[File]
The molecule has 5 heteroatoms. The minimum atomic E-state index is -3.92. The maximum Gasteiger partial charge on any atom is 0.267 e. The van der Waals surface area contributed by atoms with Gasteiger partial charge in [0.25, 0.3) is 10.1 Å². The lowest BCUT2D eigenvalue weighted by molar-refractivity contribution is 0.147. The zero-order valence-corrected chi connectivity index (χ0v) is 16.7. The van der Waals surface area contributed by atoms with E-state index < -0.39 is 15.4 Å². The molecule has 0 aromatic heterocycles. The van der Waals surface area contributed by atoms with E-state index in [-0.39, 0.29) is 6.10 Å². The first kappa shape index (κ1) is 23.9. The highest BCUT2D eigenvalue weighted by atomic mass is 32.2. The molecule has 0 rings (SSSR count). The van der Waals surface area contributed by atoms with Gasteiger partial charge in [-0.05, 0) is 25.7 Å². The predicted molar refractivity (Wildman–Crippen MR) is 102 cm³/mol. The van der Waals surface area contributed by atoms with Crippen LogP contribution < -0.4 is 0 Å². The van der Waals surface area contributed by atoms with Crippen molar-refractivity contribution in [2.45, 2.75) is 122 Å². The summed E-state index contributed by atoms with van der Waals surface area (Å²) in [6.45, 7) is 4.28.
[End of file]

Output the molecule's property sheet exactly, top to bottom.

The molecule has 5 heteroatoms. The minimum atomic E-state index is -3.92. The maximum Gasteiger partial charge on any atom is 0.267 e. The van der Waals surface area contributed by atoms with Gasteiger partial charge in [0.25, 0.3) is 10.1 Å². The lowest BCUT2D eigenvalue weighted by molar-refractivity contribution is 0.147. The zero-order valence-corrected chi connectivity index (χ0v) is 16.7. The van der Waals surface area contributed by atoms with E-state index < -0.39 is 15.4 Å². The molecule has 0 aromatic heterocycles. The van der Waals surface area contributed by atoms with E-state index in [-0.39, 0.29) is 6.10 Å². The first kappa shape index (κ1) is 23.9. The highest BCUT2D eigenvalue weighted by atomic mass is 32.2. The molecule has 0 rings (SSSR count). The van der Waals surface area contributed by atoms with Gasteiger partial charge in [-0.05, 0) is 25.7 Å². The predicted molar refractivity (Wildman–Crippen MR) is 102 cm³/mol. The van der Waals surface area contributed by atoms with Crippen LogP contribution < -0.4 is 0 Å². The van der Waals surface area contributed by atoms with Crippen molar-refractivity contribution in [2.45, 2.75) is 122 Å². The summed E-state index contributed by atoms with van der Waals surface area (Å²) in [6.45, 7) is 4.28.